Internships open up for students

Education, experience, timing, luck and who you know are key ingredients to how a student can succeed when looking for a job or internship.

Although professors and services on campus may be able to help students prepare through education, services offered to students on campus utilize the “who you know” aspect encouraging students to start networking with professionals.

The Career Services & Leadership Development partnered with the CSU Entertainment Alliance and held a panel of discussion Wednesday, April 18, full of professionals from the film, music, performing arts, broadcasting & immersive & social media industries to teach students how to network and be more prepared for potential internships and jobs.

This type of event serves to further enhance students’ knowledge towards making that big step in their careers. CSLD and CSUEA stated during the event that the services they provide serve to facilitate students around campus who seek help in finding opportunities based on their career paths.

“We’re trying to reach out to these different companies knowing that our students are not only looking for business or corporate positions. We’re also working to tap in and engage with STEM, nonprofits, public service, government, NGO employers,” said Cori Miller, the associate director of Career Services.

CSLD aims to help students and alumni have fulfilling careers. They partner with SF State student organizations, faculty and staff to assist students and alumni in defining career goals that are consistent with their interests, skills, values and personalities.

Additionally, according to the CSLD mission statement, they help students master the job search skills that will enable them to pursue their goals effectively by connecting with employers whose expertise will help them translate their academic achievements into professional success.

CSLD Director Orlando Harri s stated that CSLD welcomes students to pitch potential ideas of events they would like to see offered in the future. He stated that the event hosted last Wednesday was in fact because Blake Bonecutter, a cinema major student, reached out to them.

Bonecutter went to the CSLD office to seek how they could bring in professionals to talk to cinema students and learn how to network with them. Around 160 students from majors ranging in business, cinema, theatre, BECA and business joined in the event.

“I knew that getting a job with a film degree is hard,” said Bonecutter. “I was just freaked out … I went over to Orlando and started annoying him like, ‘How am I supposed to get a job when I graduate?’.”  

Miller explains how the CSLD has renovated its services to provide easier access to all students on campus about information on how to build their professional network. It is highly encouraged that students begin to think about networking and getting involved in volunteer work and internships as early as freshman year to further build in their professional experiences.

“Our goal is to prepare students for opportunities that might present themselves,” said Miller. “Ultimately, we want to be known as the office where talent and opportunity connect.”

Students have a further advantage as the CSU Entertainment Alliance serves all 23 CSU campuses but have their offices are located here on campus. The CSUEA serves as one of the four initiatives that are funded by the Cal State University System Chancellor’s office and are hosted by a different Cal State campus. The CSUEA is part of the entertainment and the creative arts. The other initiatives based on hospitality and tourism, agriculture, water services and resources, according to CSUEA Managing Director Simone Nelson.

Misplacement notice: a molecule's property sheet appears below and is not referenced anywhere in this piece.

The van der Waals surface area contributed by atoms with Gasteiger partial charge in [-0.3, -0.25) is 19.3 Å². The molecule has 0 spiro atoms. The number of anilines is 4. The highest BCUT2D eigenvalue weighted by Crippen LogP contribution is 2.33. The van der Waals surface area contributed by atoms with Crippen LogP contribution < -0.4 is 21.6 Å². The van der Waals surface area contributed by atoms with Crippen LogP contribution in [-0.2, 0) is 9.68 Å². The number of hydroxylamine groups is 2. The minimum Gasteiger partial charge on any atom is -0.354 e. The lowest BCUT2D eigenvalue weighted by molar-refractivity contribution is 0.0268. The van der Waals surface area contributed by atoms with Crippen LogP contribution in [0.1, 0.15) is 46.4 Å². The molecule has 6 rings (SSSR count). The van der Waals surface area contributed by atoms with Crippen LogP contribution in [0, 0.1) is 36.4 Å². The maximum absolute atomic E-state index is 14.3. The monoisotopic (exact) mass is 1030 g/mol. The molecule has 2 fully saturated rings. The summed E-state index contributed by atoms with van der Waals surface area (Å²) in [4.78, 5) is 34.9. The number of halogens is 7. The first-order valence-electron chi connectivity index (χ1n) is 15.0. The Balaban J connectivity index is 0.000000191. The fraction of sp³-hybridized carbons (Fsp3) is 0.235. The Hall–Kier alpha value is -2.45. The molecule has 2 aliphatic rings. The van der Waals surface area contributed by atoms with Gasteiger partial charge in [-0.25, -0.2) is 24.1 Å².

Nelson shares how the program encourages students other than film, theatre, cinema and BECA majors to come to these workshops as they can also target students majoring in business, accounting and computer science. She said Disney, among other corporations, need a variety of talented professionals to contribute to the company’s needs.

“[Disney] is just a company. They need people to do PR, marketing, accounting. They need people to distribute [content]. They need people who do sales, who do catering, hospitality and all those other things,” Nelson said. “We have to market this. We have programs that help students like you and faculty, but we also try to market to the entertainment arts and media industries to say ‘Hey look at our students’.”

The CSUEA offers a variety of opportunities through their website to help facilitate students, faculty and alumni when searching for internships and jobs relating to the entertainment arts and media industry.

They meet annually with the Chancellor and Vice Chancellor to figure out how they can further offer more services such as curriculum, programs or more funding to help students graduate on time and help them find the jobs they seek within their major.

“The university system needs to amend their curriculum,” Nelson said. “It’s like why can’t we teach … the business side of it because not all [students] are going to be behind the camera, screen talent, not all of you are going to be a producer.”  

Bonecutter further hopes that more students will take initiative and take advantage of the services offered on campus in order to help their enhance their college experience.

“I would say, get to know people, whether that’s staff that works here or other students … It’s really as simple as that. Once you start talking to people you get ideas, you get connections and it just naturally takes off,” said Bonecutter.

Update: This version has been update from the print version.

The Panel at the Entertainment Alliance watch the screen for a trailer for the Jewish Film Festival. Photo by Jordi Molina/Golden Gate Xpress

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